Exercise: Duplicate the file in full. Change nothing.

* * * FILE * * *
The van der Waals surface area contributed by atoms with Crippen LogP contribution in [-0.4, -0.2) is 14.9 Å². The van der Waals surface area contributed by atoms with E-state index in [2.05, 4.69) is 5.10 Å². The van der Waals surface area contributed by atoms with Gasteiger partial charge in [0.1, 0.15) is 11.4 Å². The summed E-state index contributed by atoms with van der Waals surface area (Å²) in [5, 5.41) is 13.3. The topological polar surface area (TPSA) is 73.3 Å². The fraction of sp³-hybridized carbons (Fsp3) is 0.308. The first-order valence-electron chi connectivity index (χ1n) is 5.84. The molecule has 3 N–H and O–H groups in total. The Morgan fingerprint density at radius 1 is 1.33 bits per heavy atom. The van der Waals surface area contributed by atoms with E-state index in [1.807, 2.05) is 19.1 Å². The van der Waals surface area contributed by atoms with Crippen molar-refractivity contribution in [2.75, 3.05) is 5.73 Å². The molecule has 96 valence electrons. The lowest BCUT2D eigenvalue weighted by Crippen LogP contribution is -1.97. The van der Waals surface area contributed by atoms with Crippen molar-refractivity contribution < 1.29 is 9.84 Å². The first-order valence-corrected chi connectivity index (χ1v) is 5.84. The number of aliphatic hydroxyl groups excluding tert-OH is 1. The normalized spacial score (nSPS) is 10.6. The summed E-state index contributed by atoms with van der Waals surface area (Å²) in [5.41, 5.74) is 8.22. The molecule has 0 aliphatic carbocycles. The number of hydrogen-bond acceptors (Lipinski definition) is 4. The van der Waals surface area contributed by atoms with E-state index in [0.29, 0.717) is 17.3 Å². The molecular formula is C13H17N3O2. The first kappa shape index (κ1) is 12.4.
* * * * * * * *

The van der Waals surface area contributed by atoms with Crippen LogP contribution in [-0.4, -0.2) is 14.9 Å². The van der Waals surface area contributed by atoms with E-state index in [2.05, 4.69) is 5.10 Å². The van der Waals surface area contributed by atoms with Gasteiger partial charge in [0.1, 0.15) is 11.4 Å². The summed E-state index contributed by atoms with van der Waals surface area (Å²) in [5, 5.41) is 13.3. The topological polar surface area (TPSA) is 73.3 Å². The fraction of sp³-hybridized carbons (Fsp3) is 0.308. The first-order valence-electron chi connectivity index (χ1n) is 5.84. The molecule has 3 N–H and O–H groups in total. The Morgan fingerprint density at radius 1 is 1.33 bits per heavy atom. The van der Waals surface area contributed by atoms with E-state index in [1.807, 2.05) is 19.1 Å². The van der Waals surface area contributed by atoms with Crippen molar-refractivity contribution in [2.75, 3.05) is 5.73 Å². The molecule has 96 valence electrons. The lowest BCUT2D eigenvalue weighted by Crippen LogP contribution is -1.97. The van der Waals surface area contributed by atoms with Crippen molar-refractivity contribution < 1.29 is 9.84 Å². The first-order valence-corrected chi connectivity index (χ1v) is 5.84. The number of aliphatic hydroxyl groups excluding tert-OH is 1. The normalized spacial score (nSPS) is 10.6. The summed E-state index contributed by atoms with van der Waals surface area (Å²) in [5.41, 5.74) is 8.22. The molecule has 0 aliphatic carbocycles. The number of hydrogen-bond acceptors (Lipinski definition) is 4. The van der Waals surface area contributed by atoms with E-state index in [0.29, 0.717) is 17.3 Å². The molecular formula is C13H17N3O2. The first kappa shape index (κ1) is 12.4.